The Double Ninth Festival is a Chinese traditional festival dedicated to paying respects to one's ancestors. We are only 3 days past the festival and it should have been warm in Sydney's springtime, but I could feel a sense of chill around the Rookwood cemetery as the temperature dropped in late spring.
We began with the smoking ceremony as our indigenous friends blew the Didgeridoo and smoke billowed in the morning breeze. We stood upright in front of the monument dedicated to the memory of Chinese gold miners who died during the Gold Rush in Australia to pay our respects to our past compatriots who suffered and died.
We stood in silence for three minutes and tears fell off the corners of my eyes as the dirge started playing.
Since erecting the monument last year, this is the second time Chinese Australians gather here to commemorate our ancestors. This time we did not make a speech. We have only listened to dirge, burned incense and prayed.
The Rookwood monument serves as a constant reminder of past struggles as well as ongoing efforts to build deeper relationships and mutual understanding and cherish the hard fought multicultural society we have today. The lessons of the past must never be forgotten and serve as reminders to future generations.
Chinese Australians have always been part of the Australian society, they made sacrifices to this land with their sweat, blood and even their lives. We should not and can not neglect the fact that they and other ethnicities built the foundation of a prosperous Australia.
Safeguard against discrimination and defend equality are hallmarks of a civilized society.
When you start to erode these types of fundamental protections, which are typically hard-fought gains, the walls around us can start to crumble.
Australia's Racial Discrimination Act (RDA) is a bedrock that symbolizes progress, it is something worthy of celebration.
Tonight we held special gala performance to commemorate the 42nd anniversary of the implementation of the Racial Discrimination Act in the Sydney Town Hall with other ethnicities of Australia. The gloomy mood we felt in the morning were wiped off by the evening celebration.
Almost a hundred performers of more than thirty ethnicities such as Chinese, Indian, Korean, Arabic and European performed wonderful shows one after another to express their love towards Australia and their support for the Racial Discrimination Act.
The Racial Discrimination Act came into force on 31st October 1975. These provisions, in concert with the range of other laws protecting against discrimination in its various forms, complements Australia’s Constitution which is deficient in these areas.
It can be argued that the RDA forms part of an effective 'Bill of Rights' which reflects Australian efforts at becoming a tolerant and harmonious society, a society which strives to confine the likes of the shameful White Australia Policy to history's rubbish bin.
On any sensible reading, the Act provides both safeguards against racially offensive discourse and behaviour, at the same time passage of related laws like Section 18D ensured reasonable protection of free speech.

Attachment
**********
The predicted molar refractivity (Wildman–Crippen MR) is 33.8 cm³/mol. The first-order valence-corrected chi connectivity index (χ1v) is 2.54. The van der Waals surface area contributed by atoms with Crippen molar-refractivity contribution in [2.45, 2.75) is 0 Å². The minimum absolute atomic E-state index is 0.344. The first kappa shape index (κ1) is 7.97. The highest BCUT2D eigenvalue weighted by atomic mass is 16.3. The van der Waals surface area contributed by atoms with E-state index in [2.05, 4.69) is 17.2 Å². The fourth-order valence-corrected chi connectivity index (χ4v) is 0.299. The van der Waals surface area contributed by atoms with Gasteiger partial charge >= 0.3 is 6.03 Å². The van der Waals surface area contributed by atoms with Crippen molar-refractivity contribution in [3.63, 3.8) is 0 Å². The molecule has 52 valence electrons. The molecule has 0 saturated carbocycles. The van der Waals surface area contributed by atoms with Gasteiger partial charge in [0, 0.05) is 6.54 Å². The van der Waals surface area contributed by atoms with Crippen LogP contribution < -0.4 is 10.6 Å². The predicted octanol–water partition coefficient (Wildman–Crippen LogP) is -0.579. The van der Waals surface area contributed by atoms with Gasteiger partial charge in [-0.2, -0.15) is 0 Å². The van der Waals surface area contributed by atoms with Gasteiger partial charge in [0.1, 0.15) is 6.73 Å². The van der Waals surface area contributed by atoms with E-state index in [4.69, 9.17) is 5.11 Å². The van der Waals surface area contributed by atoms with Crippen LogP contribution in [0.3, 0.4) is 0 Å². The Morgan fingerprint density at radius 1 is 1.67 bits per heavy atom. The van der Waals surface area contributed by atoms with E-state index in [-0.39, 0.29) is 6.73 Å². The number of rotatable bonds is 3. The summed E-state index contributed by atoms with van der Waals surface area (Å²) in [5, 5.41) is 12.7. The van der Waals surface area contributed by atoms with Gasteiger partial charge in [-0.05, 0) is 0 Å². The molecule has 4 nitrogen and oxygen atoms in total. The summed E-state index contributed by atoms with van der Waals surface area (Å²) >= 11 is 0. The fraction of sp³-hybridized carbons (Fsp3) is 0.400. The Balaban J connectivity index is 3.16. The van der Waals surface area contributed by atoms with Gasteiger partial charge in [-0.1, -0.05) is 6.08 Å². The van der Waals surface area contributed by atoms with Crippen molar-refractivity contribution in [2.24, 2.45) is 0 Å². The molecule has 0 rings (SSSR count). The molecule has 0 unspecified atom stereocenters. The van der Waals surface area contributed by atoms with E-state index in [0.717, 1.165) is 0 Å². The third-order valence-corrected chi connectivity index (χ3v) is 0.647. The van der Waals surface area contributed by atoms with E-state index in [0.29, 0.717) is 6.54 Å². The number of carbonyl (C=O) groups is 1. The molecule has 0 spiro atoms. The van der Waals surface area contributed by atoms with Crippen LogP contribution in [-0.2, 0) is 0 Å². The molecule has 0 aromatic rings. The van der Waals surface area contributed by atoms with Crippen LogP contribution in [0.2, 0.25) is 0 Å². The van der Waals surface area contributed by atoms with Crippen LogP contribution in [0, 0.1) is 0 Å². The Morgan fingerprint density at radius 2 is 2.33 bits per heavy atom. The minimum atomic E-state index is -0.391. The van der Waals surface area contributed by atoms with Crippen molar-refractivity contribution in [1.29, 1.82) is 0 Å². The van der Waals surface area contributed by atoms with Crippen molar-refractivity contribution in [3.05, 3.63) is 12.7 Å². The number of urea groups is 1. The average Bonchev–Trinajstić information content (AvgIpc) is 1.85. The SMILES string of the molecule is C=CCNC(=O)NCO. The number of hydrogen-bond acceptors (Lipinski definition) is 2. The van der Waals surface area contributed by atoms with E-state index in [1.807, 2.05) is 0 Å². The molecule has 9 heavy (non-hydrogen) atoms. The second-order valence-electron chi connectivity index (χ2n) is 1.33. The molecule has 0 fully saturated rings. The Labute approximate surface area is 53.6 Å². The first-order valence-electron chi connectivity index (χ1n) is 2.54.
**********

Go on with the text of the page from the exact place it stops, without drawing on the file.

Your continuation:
Federal MP Julian Lesser captured this well when he said: "the sweep of human history has shown the evils of racist violence and what ends with racist violence always starts with racist speech. Hate speech can ultimately develop into physical attacks and into patterns of segregation which threaten free and open societies."
However Australia must remain vigilant to anything with the potential to undermine social cohesion and to those attempting to open doorways to discrimination.
Australia is the most multi-cultural nation on earth and the overall harmony in which many nationalities and ethnic backgrounds cooperate and live together is something to behold. It demonstrates enormous capacity for tolerance.
For its part the Chinese community in Australia has made substantial contributions – economically, socially and culturally. In Australia today, these contributions are largely well recognised and appreciated.
In turn, Chinese living in Australia are thankful and appreciative of the lifestyle and opportunities this beautiful country offers and strive to make more contribution to Australia as a result.
Australia is a multicultural nation made up of immigrants. Many immigrants love Australia and at the same time cherish their bonds with the motherland they came from. This is true for virtually all ethnicities and is not incompatible with a harmonious society. Actually, this has been the basis of multiculturalism which allows different ethnicities to call Australia home.
The White Australia policy was a sad chapter from another less enlightened era. Australia has come a long way since then but our work must continue.
Tonight, the topic of our special gala is "Embracing diversity. Creating equality". This is the Australian dream we are working towards and requires the effort of every member of our great Australian family.
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